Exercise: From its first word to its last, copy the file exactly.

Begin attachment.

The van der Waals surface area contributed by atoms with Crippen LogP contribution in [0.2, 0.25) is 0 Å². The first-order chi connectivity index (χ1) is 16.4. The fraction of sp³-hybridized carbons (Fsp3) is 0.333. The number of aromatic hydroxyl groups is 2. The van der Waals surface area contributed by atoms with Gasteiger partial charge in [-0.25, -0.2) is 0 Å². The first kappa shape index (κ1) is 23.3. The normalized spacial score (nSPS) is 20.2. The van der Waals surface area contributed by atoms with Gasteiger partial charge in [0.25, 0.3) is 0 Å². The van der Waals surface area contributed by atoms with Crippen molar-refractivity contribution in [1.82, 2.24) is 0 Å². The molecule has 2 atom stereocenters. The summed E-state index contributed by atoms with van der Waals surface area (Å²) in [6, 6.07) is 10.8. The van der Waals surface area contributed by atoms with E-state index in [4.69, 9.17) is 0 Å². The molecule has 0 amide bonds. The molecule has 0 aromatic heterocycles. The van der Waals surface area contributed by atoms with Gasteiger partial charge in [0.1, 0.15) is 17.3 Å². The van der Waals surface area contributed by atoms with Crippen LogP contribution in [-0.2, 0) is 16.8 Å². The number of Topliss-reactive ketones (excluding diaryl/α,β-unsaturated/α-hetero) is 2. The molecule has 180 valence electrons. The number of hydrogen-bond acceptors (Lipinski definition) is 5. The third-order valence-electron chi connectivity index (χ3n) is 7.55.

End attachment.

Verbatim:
The van der Waals surface area contributed by atoms with Crippen LogP contribution in [0.2, 0.25) is 0 Å². The first-order chi connectivity index (χ1) is 16.4. The fraction of sp³-hybridized carbons (Fsp3) is 0.333. The number of aromatic hydroxyl groups is 2. The van der Waals surface area contributed by atoms with Gasteiger partial charge in [-0.25, -0.2) is 0 Å². The first kappa shape index (κ1) is 23.3. The normalized spacial score (nSPS) is 20.2. The van der Waals surface area contributed by atoms with Gasteiger partial charge in [0.25, 0.3) is 0 Å². The van der Waals surface area contributed by atoms with Crippen molar-refractivity contribution in [1.82, 2.24) is 0 Å². The molecule has 2 atom stereocenters. The summed E-state index contributed by atoms with van der Waals surface area (Å²) in [6, 6.07) is 10.8. The van der Waals surface area contributed by atoms with E-state index in [4.69, 9.17) is 0 Å². The molecule has 0 amide bonds. The molecule has 0 aromatic heterocycles. The van der Waals surface area contributed by atoms with Gasteiger partial charge in [0.1, 0.15) is 17.3 Å². The van der Waals surface area contributed by atoms with Crippen LogP contribution in [-0.2, 0) is 16.8 Å². The number of Topliss-reactive ketones (excluding diaryl/α,β-unsaturated/α-hetero) is 2. The molecule has 180 valence electrons. The number of hydrogen-bond acceptors (Lipinski definition) is 5. The third-order valence-electron chi connectivity index (χ3n) is 7.55.